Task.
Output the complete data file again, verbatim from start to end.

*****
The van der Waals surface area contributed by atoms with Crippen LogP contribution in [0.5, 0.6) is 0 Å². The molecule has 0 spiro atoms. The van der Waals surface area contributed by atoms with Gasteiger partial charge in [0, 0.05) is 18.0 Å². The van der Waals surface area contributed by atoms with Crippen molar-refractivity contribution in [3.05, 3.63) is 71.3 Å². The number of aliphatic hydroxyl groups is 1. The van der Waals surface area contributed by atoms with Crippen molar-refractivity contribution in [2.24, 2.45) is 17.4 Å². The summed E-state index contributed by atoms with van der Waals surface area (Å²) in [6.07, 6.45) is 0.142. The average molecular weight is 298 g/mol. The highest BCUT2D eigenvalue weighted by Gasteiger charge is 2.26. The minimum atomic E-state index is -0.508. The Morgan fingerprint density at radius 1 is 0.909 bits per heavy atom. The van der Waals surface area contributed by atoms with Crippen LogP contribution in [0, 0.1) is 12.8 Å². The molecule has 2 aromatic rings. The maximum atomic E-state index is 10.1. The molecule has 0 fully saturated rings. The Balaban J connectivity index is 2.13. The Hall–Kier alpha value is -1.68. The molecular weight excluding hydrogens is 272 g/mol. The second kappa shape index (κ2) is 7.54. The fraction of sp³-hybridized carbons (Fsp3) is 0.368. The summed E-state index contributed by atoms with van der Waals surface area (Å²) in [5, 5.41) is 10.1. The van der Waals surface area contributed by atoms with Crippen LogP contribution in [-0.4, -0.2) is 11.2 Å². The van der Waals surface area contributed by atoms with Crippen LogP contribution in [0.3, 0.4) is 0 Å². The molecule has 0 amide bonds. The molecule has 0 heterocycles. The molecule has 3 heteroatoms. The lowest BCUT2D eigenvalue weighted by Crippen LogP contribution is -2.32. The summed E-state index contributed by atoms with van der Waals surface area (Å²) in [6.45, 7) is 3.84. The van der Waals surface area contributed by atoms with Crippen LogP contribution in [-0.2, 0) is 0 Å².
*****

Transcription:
The van der Waals surface area contributed by atoms with Crippen LogP contribution in [0.5, 0.6) is 0 Å². The molecule has 0 spiro atoms. The van der Waals surface area contributed by atoms with Gasteiger partial charge in [0, 0.05) is 18.0 Å². The van der Waals surface area contributed by atoms with Crippen molar-refractivity contribution in [3.05, 3.63) is 71.3 Å². The number of aliphatic hydroxyl groups is 1. The van der Waals surface area contributed by atoms with Crippen molar-refractivity contribution in [2.24, 2.45) is 17.4 Å². The summed E-state index contributed by atoms with van der Waals surface area (Å²) in [6.07, 6.45) is 0.142. The average molecular weight is 298 g/mol. The highest BCUT2D eigenvalue weighted by Gasteiger charge is 2.26. The minimum atomic E-state index is -0.508. The Morgan fingerprint density at radius 1 is 0.909 bits per heavy atom. The van der Waals surface area contributed by atoms with Crippen LogP contribution in [0, 0.1) is 12.8 Å². The molecule has 2 aromatic rings. The maximum atomic E-state index is 10.1. The molecule has 0 fully saturated rings. The Balaban J connectivity index is 2.13. The Hall–Kier alpha value is -1.68. The molecular weight excluding hydrogens is 272 g/mol. The second kappa shape index (κ2) is 7.54. The fraction of sp³-hybridized carbons (Fsp3) is 0.368. The summed E-state index contributed by atoms with van der Waals surface area (Å²) in [5, 5.41) is 10.1. The van der Waals surface area contributed by atoms with Crippen LogP contribution in [-0.4, -0.2) is 11.2 Å². The van der Waals surface area contributed by atoms with Crippen LogP contribution in [0.3, 0.4) is 0 Å². The molecule has 0 amide bonds. The molecule has 0 heterocycles. The molecule has 3 heteroatoms. The lowest BCUT2D eigenvalue weighted by Crippen LogP contribution is -2.32. The summed E-state index contributed by atoms with van der Waals surface area (Å²) in [6.45, 7) is 3.84. The van der Waals surface area contributed by atoms with Crippen LogP contribution in [-0.2, 0) is 0 Å².